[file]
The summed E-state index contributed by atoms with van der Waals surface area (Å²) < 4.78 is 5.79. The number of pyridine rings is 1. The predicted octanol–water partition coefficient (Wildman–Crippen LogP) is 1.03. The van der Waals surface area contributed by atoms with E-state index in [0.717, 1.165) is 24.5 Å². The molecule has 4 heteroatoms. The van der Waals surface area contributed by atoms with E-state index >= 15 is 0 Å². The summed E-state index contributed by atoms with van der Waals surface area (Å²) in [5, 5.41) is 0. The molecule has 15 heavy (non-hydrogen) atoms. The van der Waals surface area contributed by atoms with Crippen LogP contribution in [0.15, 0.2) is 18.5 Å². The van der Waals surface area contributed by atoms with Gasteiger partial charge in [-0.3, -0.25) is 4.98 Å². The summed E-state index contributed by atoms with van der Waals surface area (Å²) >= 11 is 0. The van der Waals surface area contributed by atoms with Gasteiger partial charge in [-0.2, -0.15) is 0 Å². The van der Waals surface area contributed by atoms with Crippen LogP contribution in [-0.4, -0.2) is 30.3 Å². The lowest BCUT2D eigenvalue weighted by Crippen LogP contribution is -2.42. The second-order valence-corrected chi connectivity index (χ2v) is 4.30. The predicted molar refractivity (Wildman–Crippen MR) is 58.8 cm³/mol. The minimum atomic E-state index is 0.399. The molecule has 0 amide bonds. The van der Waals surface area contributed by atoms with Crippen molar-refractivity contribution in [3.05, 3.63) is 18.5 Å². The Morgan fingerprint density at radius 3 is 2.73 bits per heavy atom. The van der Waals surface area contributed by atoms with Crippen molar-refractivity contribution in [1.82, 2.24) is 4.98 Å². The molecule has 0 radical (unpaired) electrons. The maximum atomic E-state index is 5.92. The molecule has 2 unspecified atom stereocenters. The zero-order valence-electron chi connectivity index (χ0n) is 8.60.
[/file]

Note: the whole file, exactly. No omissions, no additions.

The summed E-state index contributed by atoms with van der Waals surface area (Å²) < 4.78 is 5.79. The number of pyridine rings is 1. The predicted octanol–water partition coefficient (Wildman–Crippen LogP) is 1.03. The van der Waals surface area contributed by atoms with E-state index in [0.717, 1.165) is 24.5 Å². The molecule has 4 heteroatoms. The van der Waals surface area contributed by atoms with E-state index >= 15 is 0 Å². The summed E-state index contributed by atoms with van der Waals surface area (Å²) in [5, 5.41) is 0. The molecule has 15 heavy (non-hydrogen) atoms. The van der Waals surface area contributed by atoms with Crippen LogP contribution in [0.15, 0.2) is 18.5 Å². The van der Waals surface area contributed by atoms with Gasteiger partial charge in [-0.3, -0.25) is 4.98 Å². The summed E-state index contributed by atoms with van der Waals surface area (Å²) >= 11 is 0. The van der Waals surface area contributed by atoms with Gasteiger partial charge in [-0.2, -0.15) is 0 Å². The van der Waals surface area contributed by atoms with Crippen LogP contribution in [-0.4, -0.2) is 30.3 Å². The lowest BCUT2D eigenvalue weighted by Crippen LogP contribution is -2.42. The second-order valence-corrected chi connectivity index (χ2v) is 4.30. The predicted molar refractivity (Wildman–Crippen MR) is 58.8 cm³/mol. The minimum atomic E-state index is 0.399. The molecule has 0 amide bonds. The van der Waals surface area contributed by atoms with Crippen molar-refractivity contribution in [3.05, 3.63) is 18.5 Å². The Morgan fingerprint density at radius 3 is 2.73 bits per heavy atom. The van der Waals surface area contributed by atoms with Crippen molar-refractivity contribution in [1.82, 2.24) is 4.98 Å². The molecule has 0 radical (unpaired) electrons. The maximum atomic E-state index is 5.92. The molecule has 2 unspecified atom stereocenters. The zero-order valence-electron chi connectivity index (χ0n) is 8.60.